February 2008

Six Styles of Mediation

by Jane Beddall on February 29, 2008

Hans Boserup, a Danish mediator, has published a book (available in English) called Six Ways in Seven Days. In it he describes what he calls six styles of mediation: generic, settlement-driven, cognitive-systemic, transformative, humanistic, and narrative. You can learn more at his website, www. uk.mediator.dk.

Without going into detail about his descriptions of these different modes of mediation, suffice it to say that they cover a range of perspectives and priorities. It doesn’t take much imagination to see that a process that is so flexible that it can be broken into six different styles can have wide application in a variety of circumstances.

With just a bit of imagination and creativity, parties to conflict — and their trusted advisors — can use mediation to fit the parties’ unique needs and help them find appropriate resolutions.


Mediation and litigation: is it either/or?

by Jane Beddall on February 28, 2008

Mediation is often referred to as a form of “alternative dispute resolution” or ADR. Though some question whether traditional litigation is now the more “alternative” approach, and mediation and arbitration the more common, there’s another point to consider. Once you have embarked on a course of litigation, is there a point of no return, when it’s not possible to employ mediation?

In a word, “no”. Although even where mediation is not required before parties can pursue litigation, the time to mediate frequently occurs before a lawsuit is filed — or when court action is extremely unlikely. Yet parties can turn to help from a mediator well into the litigation process. The period of time just before trial is often ripe for mediation, but even cases on appeal are mediated.

A recent example is the “Bong Hits 4 Jesus” case that began with a school suspension in Juneau, Alaska in 2002. Last year the United States Supreme Court ruled against the student on federal grounds. I knew the case well: in January, 2007, it was the source of the moot court problem for my section of UCONN Law first-year students’ briefs. Now the case is back before the Ninth Circuit Court of Appeals for consideration of the student’s state constitutional claim and the parties are involved in mediation ordered by that court.

Mediation can still resolve disputes, even when a portion of the original conflict is resolved, or when there is a litigated result that is not yet final.


"Nobody budgets for mediation and conflict resolution"

by Jane Beddall on February 27, 2008

“Nobody budgets for mediation and conflict resolution” is a quote from Montana Consensus Council Chairwoman Peggy Trenk, in a recent article, “Plug soon to be pulled on state mediation agency,” by Charles S. Johnson, in the Billings Gazette. The council was created in 1994 “to help groups and agencies resolve conflicts and reach consensus on issues” according to the article. In 2007, the state legislature gave the council a two-year budget that called for the agency to raise over half of its funding, or $240,000, through consulting fees. Those fees have proven impossible to raise. Yet, Council Director Judy Edwards estimated that conflicts among employees in state agencies cost the state as much as $23 million annually in absenteeism, medical bills, and managerial time.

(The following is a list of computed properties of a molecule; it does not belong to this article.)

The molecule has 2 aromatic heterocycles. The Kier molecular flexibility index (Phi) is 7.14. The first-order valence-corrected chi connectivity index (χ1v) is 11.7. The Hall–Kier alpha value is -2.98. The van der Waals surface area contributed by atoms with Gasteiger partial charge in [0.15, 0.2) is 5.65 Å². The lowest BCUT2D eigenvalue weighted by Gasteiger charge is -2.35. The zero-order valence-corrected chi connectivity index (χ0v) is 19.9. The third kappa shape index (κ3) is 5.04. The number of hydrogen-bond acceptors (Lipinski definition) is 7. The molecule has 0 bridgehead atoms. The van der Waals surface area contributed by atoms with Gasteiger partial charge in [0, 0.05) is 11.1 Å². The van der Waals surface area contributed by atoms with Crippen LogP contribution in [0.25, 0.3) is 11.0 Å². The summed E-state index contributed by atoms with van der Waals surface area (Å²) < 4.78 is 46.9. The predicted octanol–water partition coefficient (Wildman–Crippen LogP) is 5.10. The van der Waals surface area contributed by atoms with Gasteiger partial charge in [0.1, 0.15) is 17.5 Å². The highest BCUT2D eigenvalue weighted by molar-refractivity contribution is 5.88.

Although the hope was that state agencies would spend less taxpayer money on litigation and less on the indirect costs cited by Edwards, the Consensus Council was “overly optimistic that there were funds in state government for workplace conflict,” according to Trenk.

So, what went wrong? Probably Trenk has it in a nutshell: traditional managerial and budgeting perspectives plan explicitly for litigation costs and overlook the indirect costs of workplace conflict. Mediation and conflict resolution? They aren’t part of the traditional mindset and don’t make into the budget — even though they would better resolve many of the disputes that are a part of any state government (or any large, and many a small, organization.) If it’s not in the budget, it’s hard to find the funds to pay for alternative dispute resolution, even if it saves money, time, and working relationships.

A wiser perspective leads to a smarter budget, which leads to faster, cheaper, better results.


Toddlers, Neanderthals, and active listening

by Jane Beddall on February 9, 2008

A recent New York Times article, “Coping With the Caveman in the Crib”, by Tara Pope explored the challenge of communicating with upset toddlers. Pediatrician Dr. Harvey Karp, known for his book “The Happiest Baby on the Block”, has now written “The Happiest Toddler on the Block.” Explaining his view that toddlers’ brains are at a primitive stage of development, driven by emotion and instinct, he says that logic and persuasion are useless in dealing with a Neanderthal.

Dr. Karp says that all of us get “more primitive” when we’re upset and that adults have learned to use “active listening” with each other when one has a complaint. Through our communication approach we can improve the process of resolution.

When we are in conflict, we need to know that the other person has heard and understood our complaint. Only then can we move toward a resolution to the problem. If we attempt to jump ahead to the solution before we acknowledge each party’s position and identify the person’s actual interests behind the stated position, we are likely to fail. Either we reach no resolution to the dispute, or we reach one that will collapse.